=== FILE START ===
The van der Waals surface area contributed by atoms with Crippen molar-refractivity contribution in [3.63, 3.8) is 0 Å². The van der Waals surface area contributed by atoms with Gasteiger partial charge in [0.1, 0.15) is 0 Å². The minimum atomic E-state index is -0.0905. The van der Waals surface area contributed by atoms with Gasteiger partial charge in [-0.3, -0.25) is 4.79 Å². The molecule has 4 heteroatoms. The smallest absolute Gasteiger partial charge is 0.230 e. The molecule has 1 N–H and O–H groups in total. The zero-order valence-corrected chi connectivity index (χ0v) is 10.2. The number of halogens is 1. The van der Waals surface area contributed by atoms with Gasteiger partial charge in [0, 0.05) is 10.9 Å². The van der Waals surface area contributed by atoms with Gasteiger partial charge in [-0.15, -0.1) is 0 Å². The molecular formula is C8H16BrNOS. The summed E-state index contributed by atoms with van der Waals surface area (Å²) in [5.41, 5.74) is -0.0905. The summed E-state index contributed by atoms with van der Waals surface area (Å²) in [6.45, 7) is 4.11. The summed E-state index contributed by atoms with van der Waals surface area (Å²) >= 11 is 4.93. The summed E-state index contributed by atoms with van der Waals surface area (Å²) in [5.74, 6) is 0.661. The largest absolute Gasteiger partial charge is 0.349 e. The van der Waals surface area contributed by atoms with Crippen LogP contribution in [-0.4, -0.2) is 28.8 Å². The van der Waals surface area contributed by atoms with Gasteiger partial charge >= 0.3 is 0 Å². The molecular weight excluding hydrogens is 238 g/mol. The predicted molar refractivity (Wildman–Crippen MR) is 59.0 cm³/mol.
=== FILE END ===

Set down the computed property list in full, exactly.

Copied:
The van der Waals surface area contributed by atoms with Crippen molar-refractivity contribution in [3.63, 3.8) is 0 Å². The van der Waals surface area contributed by atoms with Gasteiger partial charge in [0.1, 0.15) is 0 Å². The minimum atomic E-state index is -0.0905. The van der Waals surface area contributed by atoms with Gasteiger partial charge in [-0.3, -0.25) is 4.79 Å². The molecule has 4 heteroatoms. The smallest absolute Gasteiger partial charge is 0.230 e. The molecule has 1 N–H and O–H groups in total. The zero-order valence-corrected chi connectivity index (χ0v) is 10.2. The number of halogens is 1. The van der Waals surface area contributed by atoms with Gasteiger partial charge in [0, 0.05) is 10.9 Å². The van der Waals surface area contributed by atoms with Gasteiger partial charge in [-0.15, -0.1) is 0 Å². The molecular formula is C8H16BrNOS. The summed E-state index contributed by atoms with van der Waals surface area (Å²) in [5.41, 5.74) is -0.0905. The summed E-state index contributed by atoms with van der Waals surface area (Å²) in [6.45, 7) is 4.11. The summed E-state index contributed by atoms with van der Waals surface area (Å²) >= 11 is 4.93. The summed E-state index contributed by atoms with van der Waals surface area (Å²) in [5.74, 6) is 0.661. The largest absolute Gasteiger partial charge is 0.349 e. The van der Waals surface area contributed by atoms with Crippen LogP contribution in [-0.4, -0.2) is 28.8 Å². The van der Waals surface area contributed by atoms with Gasteiger partial charge >= 0.3 is 0 Å². The molecular weight excluding hydrogens is 238 g/mol. The predicted molar refractivity (Wildman–Crippen MR) is 59.0 cm³/mol.